These are troubling times in the job market. No doubt about that. Nearly 15 million Americans are looking for work. The unemployment rate is holding steady at 9.6%. No one has a firm idea as to when this situation will improve.
The reasons cited for this horrendous condition include lack of consumer spending (i.e. confidence), plus uncertainty about what the government will do about taxes and regulation, as well as changes in environmental policies.
There are other facts not so often mentioned.
One, many employers are trying to squeeze more output from their existing workforce.
Two, employers are being super selective, looking for the cream of the crop.
Three, there is a shortage of people qualified for the new jobs in world of technology that is emerging.
At the same time, some companies say that when they do try to hire they have a difficult time locating the right people. Extended unemployment benefits could make people less willing to accept the jobs that are available. For others, troubles with mortgage and poor credit ratings make it tough for people to relocate for jobs.
David Haffner, CEO at a company that makes metal parts for bedding and other uses, sums it up when he declares his company is hesitant about any kind of expansion, because it’s unclear when and how the market will come back.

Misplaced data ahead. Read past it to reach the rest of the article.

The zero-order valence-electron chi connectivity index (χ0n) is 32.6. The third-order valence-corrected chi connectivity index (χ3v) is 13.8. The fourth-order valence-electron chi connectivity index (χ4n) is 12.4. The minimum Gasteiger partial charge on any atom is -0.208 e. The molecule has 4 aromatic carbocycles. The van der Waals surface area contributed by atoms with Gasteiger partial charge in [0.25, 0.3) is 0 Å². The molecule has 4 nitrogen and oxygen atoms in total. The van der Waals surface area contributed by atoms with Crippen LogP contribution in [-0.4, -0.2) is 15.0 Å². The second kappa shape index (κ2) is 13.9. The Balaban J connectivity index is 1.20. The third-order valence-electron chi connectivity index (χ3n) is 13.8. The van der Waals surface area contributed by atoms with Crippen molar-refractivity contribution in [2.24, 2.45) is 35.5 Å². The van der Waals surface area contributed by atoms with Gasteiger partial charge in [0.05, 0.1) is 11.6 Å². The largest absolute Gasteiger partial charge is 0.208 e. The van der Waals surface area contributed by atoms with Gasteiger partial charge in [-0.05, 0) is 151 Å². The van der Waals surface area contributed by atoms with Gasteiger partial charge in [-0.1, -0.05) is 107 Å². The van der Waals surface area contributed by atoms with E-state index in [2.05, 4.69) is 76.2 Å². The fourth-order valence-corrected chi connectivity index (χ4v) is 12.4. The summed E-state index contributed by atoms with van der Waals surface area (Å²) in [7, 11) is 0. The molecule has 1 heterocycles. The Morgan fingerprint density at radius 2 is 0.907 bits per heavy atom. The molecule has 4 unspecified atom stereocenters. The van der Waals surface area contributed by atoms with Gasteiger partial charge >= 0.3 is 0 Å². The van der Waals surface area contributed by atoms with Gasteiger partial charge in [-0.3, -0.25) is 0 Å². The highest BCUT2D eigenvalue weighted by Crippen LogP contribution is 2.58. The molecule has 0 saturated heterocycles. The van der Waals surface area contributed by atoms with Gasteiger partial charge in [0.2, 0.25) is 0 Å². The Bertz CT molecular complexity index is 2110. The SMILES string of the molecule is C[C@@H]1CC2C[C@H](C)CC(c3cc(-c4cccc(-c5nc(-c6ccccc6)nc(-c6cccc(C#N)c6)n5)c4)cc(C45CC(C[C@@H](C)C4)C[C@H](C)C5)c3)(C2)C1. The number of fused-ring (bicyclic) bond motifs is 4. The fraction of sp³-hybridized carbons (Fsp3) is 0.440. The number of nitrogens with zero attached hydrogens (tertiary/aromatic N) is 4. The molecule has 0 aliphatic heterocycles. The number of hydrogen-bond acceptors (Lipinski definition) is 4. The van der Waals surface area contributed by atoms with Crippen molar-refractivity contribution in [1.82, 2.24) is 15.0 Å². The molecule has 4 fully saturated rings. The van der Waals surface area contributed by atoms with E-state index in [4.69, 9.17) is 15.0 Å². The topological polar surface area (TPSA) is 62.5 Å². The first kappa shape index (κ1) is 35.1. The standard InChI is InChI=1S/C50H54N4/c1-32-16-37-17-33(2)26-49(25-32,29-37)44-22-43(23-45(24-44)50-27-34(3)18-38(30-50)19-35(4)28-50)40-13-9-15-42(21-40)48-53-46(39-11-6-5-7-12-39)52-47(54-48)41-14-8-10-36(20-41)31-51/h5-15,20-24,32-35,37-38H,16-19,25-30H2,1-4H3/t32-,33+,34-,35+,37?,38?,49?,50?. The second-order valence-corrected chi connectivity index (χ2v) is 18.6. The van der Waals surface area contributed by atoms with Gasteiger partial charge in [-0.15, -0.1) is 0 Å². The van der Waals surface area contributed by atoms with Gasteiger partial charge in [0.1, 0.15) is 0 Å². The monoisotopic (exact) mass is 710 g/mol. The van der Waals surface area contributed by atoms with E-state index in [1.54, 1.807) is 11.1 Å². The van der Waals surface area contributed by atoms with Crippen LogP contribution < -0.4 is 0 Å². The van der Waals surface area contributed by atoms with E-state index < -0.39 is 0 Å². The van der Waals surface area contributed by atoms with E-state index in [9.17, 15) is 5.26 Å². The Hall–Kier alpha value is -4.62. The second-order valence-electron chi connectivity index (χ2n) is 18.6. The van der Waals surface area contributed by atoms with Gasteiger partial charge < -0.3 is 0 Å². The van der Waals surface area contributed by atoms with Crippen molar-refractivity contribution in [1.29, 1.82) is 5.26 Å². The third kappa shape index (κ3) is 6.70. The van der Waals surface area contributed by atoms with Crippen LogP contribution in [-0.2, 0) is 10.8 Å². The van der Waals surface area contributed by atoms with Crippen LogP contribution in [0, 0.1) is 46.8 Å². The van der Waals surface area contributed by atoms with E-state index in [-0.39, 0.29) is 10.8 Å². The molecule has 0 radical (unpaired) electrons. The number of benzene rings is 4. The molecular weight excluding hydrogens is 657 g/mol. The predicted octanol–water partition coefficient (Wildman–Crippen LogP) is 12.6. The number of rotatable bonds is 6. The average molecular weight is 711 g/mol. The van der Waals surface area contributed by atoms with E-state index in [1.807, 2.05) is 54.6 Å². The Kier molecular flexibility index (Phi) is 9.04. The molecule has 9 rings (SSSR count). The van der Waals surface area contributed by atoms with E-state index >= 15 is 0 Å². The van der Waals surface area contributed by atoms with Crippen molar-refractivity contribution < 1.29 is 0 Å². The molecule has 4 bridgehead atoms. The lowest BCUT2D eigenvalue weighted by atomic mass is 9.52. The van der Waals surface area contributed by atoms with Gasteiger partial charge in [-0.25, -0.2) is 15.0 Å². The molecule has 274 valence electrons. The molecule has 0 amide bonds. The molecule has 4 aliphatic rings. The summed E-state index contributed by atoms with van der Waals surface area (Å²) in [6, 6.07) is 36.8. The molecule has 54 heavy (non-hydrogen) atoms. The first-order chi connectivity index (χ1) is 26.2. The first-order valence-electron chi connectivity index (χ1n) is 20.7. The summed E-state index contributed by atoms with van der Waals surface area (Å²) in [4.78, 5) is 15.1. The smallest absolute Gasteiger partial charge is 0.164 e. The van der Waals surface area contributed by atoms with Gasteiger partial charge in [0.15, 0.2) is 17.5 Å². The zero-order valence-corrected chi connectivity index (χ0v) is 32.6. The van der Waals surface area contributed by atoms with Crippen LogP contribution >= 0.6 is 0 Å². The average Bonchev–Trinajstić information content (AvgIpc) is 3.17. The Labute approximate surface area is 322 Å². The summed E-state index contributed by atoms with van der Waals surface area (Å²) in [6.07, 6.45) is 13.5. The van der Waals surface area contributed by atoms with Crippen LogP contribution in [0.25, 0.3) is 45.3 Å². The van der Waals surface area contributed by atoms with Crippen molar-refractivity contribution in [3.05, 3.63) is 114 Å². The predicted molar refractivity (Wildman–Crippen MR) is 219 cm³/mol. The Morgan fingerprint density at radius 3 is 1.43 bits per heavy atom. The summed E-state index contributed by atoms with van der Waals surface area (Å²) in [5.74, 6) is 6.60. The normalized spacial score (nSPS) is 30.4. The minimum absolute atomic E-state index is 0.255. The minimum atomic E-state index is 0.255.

“With more experienced talent in these challenging times, we are utilizing a more rigorous screening and interviewing protocol. We feel it is crucial to add top graded talent.”
No matter how bitter the pill may be, there are some lessons to be learned for the country’s economy to recover.
One is that the dismal condition of the job market will not be improved by the government throwing money at the problem and passing laws and regulations that impede the health of businesses.
Another lesson is that recovery of the economy requires a massive retraining of the work force. Jobs, once accomplished by hands-on labor, will be done by computers in the future. The provision of this kind of training will be heavily dependent on enlightened government policies and funding.
No matter your political affiliation, you can help by making your voice heard in demanding action on these critical issues in Washington and in your local government.
I wish you career success!
Ramon Greenwood, The Career Coach